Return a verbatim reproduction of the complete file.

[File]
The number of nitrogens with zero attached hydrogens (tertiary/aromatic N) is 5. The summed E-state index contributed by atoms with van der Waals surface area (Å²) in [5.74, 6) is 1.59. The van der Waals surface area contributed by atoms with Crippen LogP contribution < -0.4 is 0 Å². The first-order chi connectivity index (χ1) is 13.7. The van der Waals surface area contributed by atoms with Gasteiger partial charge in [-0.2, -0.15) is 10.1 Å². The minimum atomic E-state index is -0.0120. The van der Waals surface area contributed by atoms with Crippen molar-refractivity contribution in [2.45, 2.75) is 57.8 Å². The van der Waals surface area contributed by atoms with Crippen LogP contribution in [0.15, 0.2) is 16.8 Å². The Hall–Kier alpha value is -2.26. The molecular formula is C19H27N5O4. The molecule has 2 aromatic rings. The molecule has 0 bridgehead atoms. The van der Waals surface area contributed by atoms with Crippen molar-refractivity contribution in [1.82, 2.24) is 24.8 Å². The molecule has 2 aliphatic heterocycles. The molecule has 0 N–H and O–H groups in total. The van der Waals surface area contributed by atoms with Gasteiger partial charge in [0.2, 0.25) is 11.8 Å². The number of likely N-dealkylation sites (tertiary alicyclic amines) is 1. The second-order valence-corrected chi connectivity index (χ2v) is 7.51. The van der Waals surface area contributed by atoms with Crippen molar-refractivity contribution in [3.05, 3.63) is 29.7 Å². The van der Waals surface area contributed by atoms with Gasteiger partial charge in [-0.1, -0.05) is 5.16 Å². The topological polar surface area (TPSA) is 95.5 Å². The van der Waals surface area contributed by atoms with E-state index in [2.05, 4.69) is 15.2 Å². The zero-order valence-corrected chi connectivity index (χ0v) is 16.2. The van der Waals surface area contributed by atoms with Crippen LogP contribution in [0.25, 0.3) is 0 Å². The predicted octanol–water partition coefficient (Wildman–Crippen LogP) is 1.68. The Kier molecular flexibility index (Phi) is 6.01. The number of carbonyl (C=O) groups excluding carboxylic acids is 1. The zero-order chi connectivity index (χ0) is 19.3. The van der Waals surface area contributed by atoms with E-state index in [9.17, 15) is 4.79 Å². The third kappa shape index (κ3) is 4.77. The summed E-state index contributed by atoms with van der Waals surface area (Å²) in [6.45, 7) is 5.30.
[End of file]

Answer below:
The number of nitrogens with zero attached hydrogens (tertiary/aromatic N) is 5. The summed E-state index contributed by atoms with van der Waals surface area (Å²) in [5.74, 6) is 1.59. The van der Waals surface area contributed by atoms with Crippen LogP contribution < -0.4 is 0 Å². The first-order chi connectivity index (χ1) is 13.7. The van der Waals surface area contributed by atoms with Gasteiger partial charge in [-0.2, -0.15) is 10.1 Å². The minimum atomic E-state index is -0.0120. The van der Waals surface area contributed by atoms with Crippen molar-refractivity contribution in [2.45, 2.75) is 57.8 Å². The van der Waals surface area contributed by atoms with Crippen LogP contribution in [0.15, 0.2) is 16.8 Å². The Hall–Kier alpha value is -2.26. The molecular formula is C19H27N5O4. The molecule has 2 aromatic rings. The molecule has 0 bridgehead atoms. The van der Waals surface area contributed by atoms with Crippen molar-refractivity contribution in [1.82, 2.24) is 24.8 Å². The molecule has 2 aliphatic heterocycles. The molecule has 0 N–H and O–H groups in total. The van der Waals surface area contributed by atoms with Gasteiger partial charge in [0.2, 0.25) is 11.8 Å². The number of likely N-dealkylation sites (tertiary alicyclic amines) is 1. The second-order valence-corrected chi connectivity index (χ2v) is 7.51. The van der Waals surface area contributed by atoms with Crippen molar-refractivity contribution in [3.05, 3.63) is 29.7 Å². The van der Waals surface area contributed by atoms with Gasteiger partial charge in [-0.1, -0.05) is 5.16 Å². The topological polar surface area (TPSA) is 95.5 Å². The van der Waals surface area contributed by atoms with E-state index in [2.05, 4.69) is 15.2 Å². The zero-order valence-corrected chi connectivity index (χ0v) is 16.2. The van der Waals surface area contributed by atoms with Crippen LogP contribution in [0.25, 0.3) is 0 Å². The predicted octanol–water partition coefficient (Wildman–Crippen LogP) is 1.68. The Kier molecular flexibility index (Phi) is 6.01. The number of carbonyl (C=O) groups excluding carboxylic acids is 1. The zero-order chi connectivity index (χ0) is 19.3. The van der Waals surface area contributed by atoms with E-state index in [9.17, 15) is 4.79 Å². The third kappa shape index (κ3) is 4.77. The summed E-state index contributed by atoms with van der Waals surface area (Å²) in [6.45, 7) is 5.30.